Current markup for the parsys contains a div, which clears floating before the new area. this approach has several disadvantages in various szenarios:
i guess the reasons for this div was to force the new area to be displayed at the very bottom of the parsys container. this is especially important, if the components within the parsys are floating. this works fine for the first page load, but will fail on adding a further floating componet, because its markup is injected under the clearing div
due to this injections it also causes wrong behavior, when floating components in edit mode are shown as blocks under each other to simplify the editing (especially in the responsive context). On switch into preview mode the components should be floating again, which can be achieved with css, but it only works for components which were already in dom on page load. newly added components will be injected under the clearing div, which breaks the flow of the markup.
one of the possible solutions would be to remove the clearing div and add a client lib css and apply the style to the css class of the new area. it is currently "new" to avoid any possible conflicts, maybe it should be prefixed, unless cq relies on this class as well.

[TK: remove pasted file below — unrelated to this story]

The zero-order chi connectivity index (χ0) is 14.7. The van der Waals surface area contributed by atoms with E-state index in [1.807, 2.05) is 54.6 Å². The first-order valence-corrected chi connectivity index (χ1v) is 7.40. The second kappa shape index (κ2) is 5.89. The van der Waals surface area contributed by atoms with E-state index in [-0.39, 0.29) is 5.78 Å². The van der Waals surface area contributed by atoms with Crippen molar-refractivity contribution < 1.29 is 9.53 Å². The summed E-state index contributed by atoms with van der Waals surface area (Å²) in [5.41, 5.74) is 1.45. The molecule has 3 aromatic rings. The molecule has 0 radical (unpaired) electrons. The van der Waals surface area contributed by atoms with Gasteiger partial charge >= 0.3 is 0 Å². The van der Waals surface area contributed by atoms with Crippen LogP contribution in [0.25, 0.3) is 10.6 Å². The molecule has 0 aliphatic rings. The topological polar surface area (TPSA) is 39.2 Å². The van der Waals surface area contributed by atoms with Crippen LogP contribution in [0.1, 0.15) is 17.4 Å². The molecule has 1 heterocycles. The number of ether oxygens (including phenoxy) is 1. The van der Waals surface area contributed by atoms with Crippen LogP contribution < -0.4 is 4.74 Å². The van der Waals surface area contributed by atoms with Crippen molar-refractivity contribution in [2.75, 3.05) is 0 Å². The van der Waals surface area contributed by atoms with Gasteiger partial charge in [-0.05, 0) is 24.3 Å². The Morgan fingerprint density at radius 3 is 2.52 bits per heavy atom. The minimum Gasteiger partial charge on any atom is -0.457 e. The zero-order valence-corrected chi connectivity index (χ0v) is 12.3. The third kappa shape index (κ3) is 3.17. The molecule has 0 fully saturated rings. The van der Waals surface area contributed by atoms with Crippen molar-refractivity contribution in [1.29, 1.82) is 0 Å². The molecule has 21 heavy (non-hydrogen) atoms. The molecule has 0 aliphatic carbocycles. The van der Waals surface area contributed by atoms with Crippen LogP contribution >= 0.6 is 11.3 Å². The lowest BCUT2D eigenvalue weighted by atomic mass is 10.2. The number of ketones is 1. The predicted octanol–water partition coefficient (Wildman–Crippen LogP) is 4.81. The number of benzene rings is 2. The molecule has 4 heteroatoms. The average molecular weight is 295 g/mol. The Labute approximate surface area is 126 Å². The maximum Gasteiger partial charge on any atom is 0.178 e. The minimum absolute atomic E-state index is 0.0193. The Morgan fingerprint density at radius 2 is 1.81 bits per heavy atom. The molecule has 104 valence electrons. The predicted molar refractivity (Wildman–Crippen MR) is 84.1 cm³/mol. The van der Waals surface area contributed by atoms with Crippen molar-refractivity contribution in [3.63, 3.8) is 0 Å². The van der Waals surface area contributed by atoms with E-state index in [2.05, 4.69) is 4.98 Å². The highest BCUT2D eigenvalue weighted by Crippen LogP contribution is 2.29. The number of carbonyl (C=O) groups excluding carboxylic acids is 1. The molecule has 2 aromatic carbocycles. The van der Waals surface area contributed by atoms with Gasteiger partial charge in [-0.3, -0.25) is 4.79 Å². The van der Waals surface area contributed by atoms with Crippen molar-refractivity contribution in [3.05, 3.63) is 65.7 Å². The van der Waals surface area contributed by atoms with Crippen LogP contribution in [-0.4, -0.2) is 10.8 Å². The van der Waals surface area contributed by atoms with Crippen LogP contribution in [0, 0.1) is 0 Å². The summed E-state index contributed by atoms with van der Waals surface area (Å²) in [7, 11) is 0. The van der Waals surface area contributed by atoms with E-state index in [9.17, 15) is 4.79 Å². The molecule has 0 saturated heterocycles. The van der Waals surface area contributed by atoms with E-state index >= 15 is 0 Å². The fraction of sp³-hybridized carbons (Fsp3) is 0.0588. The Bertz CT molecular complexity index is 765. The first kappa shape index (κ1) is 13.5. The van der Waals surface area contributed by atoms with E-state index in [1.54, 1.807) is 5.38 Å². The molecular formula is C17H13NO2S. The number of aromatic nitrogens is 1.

the goal was to have a default markup in the parsys which matches the common usecases. it will never match all usecases, in this case the markup can be overlayed as described here.
still the question if if the default markup as it is used currently is the best one, or if we should change it (although this will break backward compatibility). the markup should work standalone without the need to have special CSS in place.
afaik the "new" class name cannot be changed, the authoring GUI relies on it.
do you have a proposal for a better default markup?
I did not come up with anything better than this:
unfortunately conditional style attribute did not work with sightly. the initial idea was to do something like this:
but neither this nor
this markup will still remain backwards compatible.
i updated the markup to:
without the @ context attribute the conditional css was stripped away. context='unsafe' is not nice, but for unknown reasons context='styleString' did not work.
Thanks, works great.